Food and Drug Retailer Joins Growing List of Fortune 500 Companies Endorsing Mediation-Based Alternative Dispute Resolution
BOISE, Idaho - The U.S. Equal Employment Opportunity Commission (EEOC) and Albertsons, Inc. today announced a national partnership agreement to submit all appropriate charges of employment discrimination filed with the EEOC to the federal agency's voluntary mediation-based Alternative Dispute Resolution (ADR) program.
The Albertsons agreement is the eighteenth National Universal Agreement to Mediate (NUAM) entered into by the EEOC with large employers as part of the Commission's initiative to informally resolve workplace disputes through ADR prior to an agency investigation or litigation.
"We commend Albertsons for working cooperatively with us to achieve this mutually beneficial mediation agreement," said EEOC Chair Cari M. Dominguez. "Mediation of workplace disputes is an efficient, non-adversarial, collaborative process. It saves time and money, and often achieves favorable outcomes for each party. For employers, it is a win-win situation, with nothing to lose and everything to gain by taking advantage of the EEOC mediation process."
Expanding mediation is a key component of Chair Dominguez's Five-Point Plan to improve EEOC's overall operational efficiency and effectiveness. In addition to the 18 national mediation agreements, EEOC district offices have entered into nearly 300 mediation agreements with employers at the local and regional levels within their respective jurisdictions.
"Albertsons is committed to diversity at every level of our organization," said Larry Johnston, Chairman and Chief Executive Officer of Albertsons. "Our track record in the area of employment diversity is excellent, and we have zero tolerance for discrimination in the workplace. We strongly endorse the EEOC's view on voluntary mediation of all appropriate charges that may be filed against us."
He added: "In the past, Albertsons has successfully mediated several cases with the EEOC. This new partnership agreement will help resolve any discrimination allegations anywhere in our company in a quick and effective manner."
Albertsons (NYSE: ABS), headquartered in Boise, Idaho, is one of the nation's leading food and drug retailers, with more than 2,300 stores in 31 states, and annual sales of approximately $36 billion. The company's retail banners include Albertsons, Jewel-Osco, Acme, Sav-on Drugs, Osco Drug, Albertsons-Osco, Albertsons-Sav-on, Max Foods, Super Saver and Grocery Warehouse.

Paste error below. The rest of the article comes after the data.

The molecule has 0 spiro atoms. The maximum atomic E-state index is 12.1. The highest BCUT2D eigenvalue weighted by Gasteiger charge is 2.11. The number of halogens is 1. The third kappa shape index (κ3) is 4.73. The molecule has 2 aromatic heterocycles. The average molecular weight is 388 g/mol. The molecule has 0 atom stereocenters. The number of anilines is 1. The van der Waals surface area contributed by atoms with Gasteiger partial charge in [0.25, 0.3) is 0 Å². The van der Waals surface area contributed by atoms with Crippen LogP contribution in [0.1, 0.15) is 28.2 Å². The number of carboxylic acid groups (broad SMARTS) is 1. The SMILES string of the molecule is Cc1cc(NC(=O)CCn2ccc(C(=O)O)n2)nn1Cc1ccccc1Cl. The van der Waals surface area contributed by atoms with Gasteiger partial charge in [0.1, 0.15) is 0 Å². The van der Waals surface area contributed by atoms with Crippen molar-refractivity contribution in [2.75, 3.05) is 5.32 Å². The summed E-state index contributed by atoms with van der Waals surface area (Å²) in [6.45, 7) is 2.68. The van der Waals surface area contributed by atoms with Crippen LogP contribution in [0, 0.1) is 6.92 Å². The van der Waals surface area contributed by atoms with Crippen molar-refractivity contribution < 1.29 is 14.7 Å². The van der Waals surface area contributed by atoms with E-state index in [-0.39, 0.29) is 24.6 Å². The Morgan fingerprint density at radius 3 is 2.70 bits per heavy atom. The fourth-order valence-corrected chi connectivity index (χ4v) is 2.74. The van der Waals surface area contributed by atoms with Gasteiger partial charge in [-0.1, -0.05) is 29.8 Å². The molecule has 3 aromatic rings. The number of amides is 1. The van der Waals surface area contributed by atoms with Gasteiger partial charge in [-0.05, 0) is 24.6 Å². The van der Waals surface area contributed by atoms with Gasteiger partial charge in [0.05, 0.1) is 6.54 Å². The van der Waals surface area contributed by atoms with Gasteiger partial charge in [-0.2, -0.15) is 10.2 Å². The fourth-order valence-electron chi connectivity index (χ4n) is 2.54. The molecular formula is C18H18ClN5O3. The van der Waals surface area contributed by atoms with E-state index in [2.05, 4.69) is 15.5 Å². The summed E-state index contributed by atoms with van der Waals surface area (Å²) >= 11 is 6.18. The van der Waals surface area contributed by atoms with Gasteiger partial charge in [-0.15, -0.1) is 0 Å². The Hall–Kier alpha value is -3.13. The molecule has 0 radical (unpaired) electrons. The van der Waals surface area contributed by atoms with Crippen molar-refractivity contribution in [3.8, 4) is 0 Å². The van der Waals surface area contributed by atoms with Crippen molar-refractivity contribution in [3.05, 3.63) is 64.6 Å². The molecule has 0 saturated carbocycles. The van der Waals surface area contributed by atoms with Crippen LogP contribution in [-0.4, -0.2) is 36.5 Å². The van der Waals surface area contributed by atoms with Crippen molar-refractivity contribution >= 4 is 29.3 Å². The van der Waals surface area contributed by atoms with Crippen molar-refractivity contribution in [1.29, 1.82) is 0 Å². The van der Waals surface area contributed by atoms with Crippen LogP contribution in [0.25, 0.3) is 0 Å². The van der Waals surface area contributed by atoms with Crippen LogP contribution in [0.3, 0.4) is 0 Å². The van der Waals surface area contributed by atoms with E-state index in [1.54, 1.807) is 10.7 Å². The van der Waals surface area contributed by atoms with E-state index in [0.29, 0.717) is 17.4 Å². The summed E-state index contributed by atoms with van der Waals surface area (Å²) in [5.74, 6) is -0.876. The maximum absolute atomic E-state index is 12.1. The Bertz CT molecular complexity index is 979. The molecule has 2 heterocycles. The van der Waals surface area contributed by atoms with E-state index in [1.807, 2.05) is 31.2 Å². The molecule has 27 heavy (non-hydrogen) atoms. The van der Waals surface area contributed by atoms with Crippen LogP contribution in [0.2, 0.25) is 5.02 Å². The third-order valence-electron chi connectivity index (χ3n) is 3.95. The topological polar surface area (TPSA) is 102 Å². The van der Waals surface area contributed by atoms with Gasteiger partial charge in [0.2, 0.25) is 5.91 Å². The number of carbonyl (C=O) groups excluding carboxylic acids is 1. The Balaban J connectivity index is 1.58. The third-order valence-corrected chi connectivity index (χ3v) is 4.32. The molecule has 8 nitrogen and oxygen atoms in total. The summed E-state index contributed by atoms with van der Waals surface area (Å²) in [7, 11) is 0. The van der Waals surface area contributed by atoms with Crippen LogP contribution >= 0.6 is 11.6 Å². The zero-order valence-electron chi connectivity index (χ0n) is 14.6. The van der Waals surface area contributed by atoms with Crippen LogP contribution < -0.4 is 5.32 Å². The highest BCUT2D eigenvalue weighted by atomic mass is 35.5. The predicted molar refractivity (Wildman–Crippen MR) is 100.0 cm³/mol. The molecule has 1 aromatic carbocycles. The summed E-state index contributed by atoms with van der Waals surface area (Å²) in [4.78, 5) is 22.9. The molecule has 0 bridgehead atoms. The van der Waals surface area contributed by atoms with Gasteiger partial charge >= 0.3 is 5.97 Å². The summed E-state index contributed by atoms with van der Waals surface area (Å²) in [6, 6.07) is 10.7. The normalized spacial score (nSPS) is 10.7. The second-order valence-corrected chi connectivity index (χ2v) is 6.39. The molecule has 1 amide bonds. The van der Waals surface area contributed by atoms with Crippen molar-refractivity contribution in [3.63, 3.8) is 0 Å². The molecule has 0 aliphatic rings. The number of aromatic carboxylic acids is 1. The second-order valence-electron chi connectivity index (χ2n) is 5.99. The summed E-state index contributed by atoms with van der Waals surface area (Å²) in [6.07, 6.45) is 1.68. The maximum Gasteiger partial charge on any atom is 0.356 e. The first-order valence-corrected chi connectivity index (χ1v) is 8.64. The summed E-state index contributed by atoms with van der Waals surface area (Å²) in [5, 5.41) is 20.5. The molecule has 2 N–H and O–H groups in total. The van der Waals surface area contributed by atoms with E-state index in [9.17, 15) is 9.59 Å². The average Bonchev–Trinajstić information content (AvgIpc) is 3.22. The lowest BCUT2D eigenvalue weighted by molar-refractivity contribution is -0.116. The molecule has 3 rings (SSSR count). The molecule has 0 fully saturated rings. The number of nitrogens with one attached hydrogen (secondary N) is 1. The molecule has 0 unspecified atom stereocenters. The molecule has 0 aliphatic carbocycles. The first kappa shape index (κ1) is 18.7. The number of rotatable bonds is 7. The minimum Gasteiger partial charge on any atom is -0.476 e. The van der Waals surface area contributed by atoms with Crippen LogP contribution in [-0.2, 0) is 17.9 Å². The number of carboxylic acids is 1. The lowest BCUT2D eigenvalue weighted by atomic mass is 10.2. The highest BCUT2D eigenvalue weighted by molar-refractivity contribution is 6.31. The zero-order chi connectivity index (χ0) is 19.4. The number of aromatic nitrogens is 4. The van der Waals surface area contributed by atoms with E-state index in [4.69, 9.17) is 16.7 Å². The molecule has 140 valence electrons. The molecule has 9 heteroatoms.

Under the terms of the NUAM, all eligible charges of discrimination filed with the Commission naming Albertsons or any of its subsidiaries as the employer/respondent will be referred to the EEOC's mediation unit, as appropriate. The company will designate corporate representatives to handle inquiries and other logistical matters related to potential charges in order to expedite a prompt scheduling of the matter for EEOC mediation. The benefits of universal mediation agreements include:
Under the EEOC's National Mediation Program, the largest ADR employment program of its kind, EEOC offices have conducted more than 44,000 mediations, resolving over 30,000 charges within an average processing time of 86 days since 1999. In Fiscal Year 2002, a comprehensive study conducted by an independent consortium of college and university professors with ADR experience found that over 91 percent of charging parties and 96 percent of employers that have participated in EEOC mediation would use the program again if they were a party to a future charge. Additional information about the EEOC's National Mediation Program is available online at www.eeoc.gov (See "Mediation").
The EEOC enforces Title VII of the Civil Rights Act of 1964, which prohibits employment discrimination based on race, color, religion, sex, and national origin; the Age Discrimination in Employment Act, which prohibits discrimination against individuals 40 years of age or older; sections of the Civil Rights Act of 1991; the Equal Pay Act; Title I of the Americans with Disabilities Act, which prohibits discrimination against people with disabilities in the private sector and state and local governments; and the Rehabilitation Act's prohibitions against discrimination in the federal government.
This page was last modified on September 14, 2004.
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